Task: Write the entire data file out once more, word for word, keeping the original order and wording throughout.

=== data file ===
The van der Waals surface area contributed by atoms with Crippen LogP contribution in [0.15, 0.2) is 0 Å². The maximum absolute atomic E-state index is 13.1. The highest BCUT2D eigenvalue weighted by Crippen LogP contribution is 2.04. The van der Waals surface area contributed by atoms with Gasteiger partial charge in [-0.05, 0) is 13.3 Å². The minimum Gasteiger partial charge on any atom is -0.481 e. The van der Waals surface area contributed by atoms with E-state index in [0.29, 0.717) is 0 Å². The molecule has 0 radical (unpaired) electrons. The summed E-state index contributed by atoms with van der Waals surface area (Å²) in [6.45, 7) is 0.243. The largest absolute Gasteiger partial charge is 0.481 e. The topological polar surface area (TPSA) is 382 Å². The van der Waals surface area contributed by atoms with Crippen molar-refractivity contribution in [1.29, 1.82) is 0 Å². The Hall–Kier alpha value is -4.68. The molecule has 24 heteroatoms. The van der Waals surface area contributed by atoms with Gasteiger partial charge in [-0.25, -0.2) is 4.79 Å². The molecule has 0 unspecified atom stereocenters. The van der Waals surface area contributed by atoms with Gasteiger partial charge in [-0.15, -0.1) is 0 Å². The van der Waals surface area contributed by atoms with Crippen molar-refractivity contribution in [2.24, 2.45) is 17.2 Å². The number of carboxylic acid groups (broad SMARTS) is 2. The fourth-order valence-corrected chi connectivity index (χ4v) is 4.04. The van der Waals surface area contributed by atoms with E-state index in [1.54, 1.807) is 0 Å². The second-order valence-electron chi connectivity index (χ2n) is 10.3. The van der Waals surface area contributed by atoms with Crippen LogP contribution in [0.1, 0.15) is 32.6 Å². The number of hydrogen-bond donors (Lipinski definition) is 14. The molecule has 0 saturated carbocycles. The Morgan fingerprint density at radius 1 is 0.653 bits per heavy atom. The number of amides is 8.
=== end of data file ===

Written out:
The van der Waals surface area contributed by atoms with Crippen LogP contribution in [0.15, 0.2) is 0 Å². The maximum absolute atomic E-state index is 13.1. The highest BCUT2D eigenvalue weighted by Crippen LogP contribution is 2.04. The van der Waals surface area contributed by atoms with Gasteiger partial charge in [-0.05, 0) is 13.3 Å². The minimum Gasteiger partial charge on any atom is -0.481 e. The van der Waals surface area contributed by atoms with E-state index in [0.29, 0.717) is 0 Å². The molecule has 0 radical (unpaired) electrons. The summed E-state index contributed by atoms with van der Waals surface area (Å²) in [6.45, 7) is 0.243. The largest absolute Gasteiger partial charge is 0.481 e. The topological polar surface area (TPSA) is 382 Å². The van der Waals surface area contributed by atoms with Crippen molar-refractivity contribution in [1.29, 1.82) is 0 Å². The Hall–Kier alpha value is -4.68. The molecule has 24 heteroatoms. The van der Waals surface area contributed by atoms with Gasteiger partial charge in [-0.25, -0.2) is 4.79 Å². The molecule has 0 unspecified atom stereocenters. The van der Waals surface area contributed by atoms with Gasteiger partial charge in [-0.15, -0.1) is 0 Å². The van der Waals surface area contributed by atoms with Crippen molar-refractivity contribution in [2.24, 2.45) is 17.2 Å². The number of carboxylic acid groups (broad SMARTS) is 2. The fourth-order valence-corrected chi connectivity index (χ4v) is 4.04. The van der Waals surface area contributed by atoms with E-state index in [1.54, 1.807) is 0 Å². The second-order valence-electron chi connectivity index (χ2n) is 10.3. The van der Waals surface area contributed by atoms with Crippen LogP contribution in [0.1, 0.15) is 32.6 Å². The number of hydrogen-bond donors (Lipinski definition) is 14. The molecule has 0 saturated carbocycles. The Morgan fingerprint density at radius 1 is 0.653 bits per heavy atom. The number of amides is 8.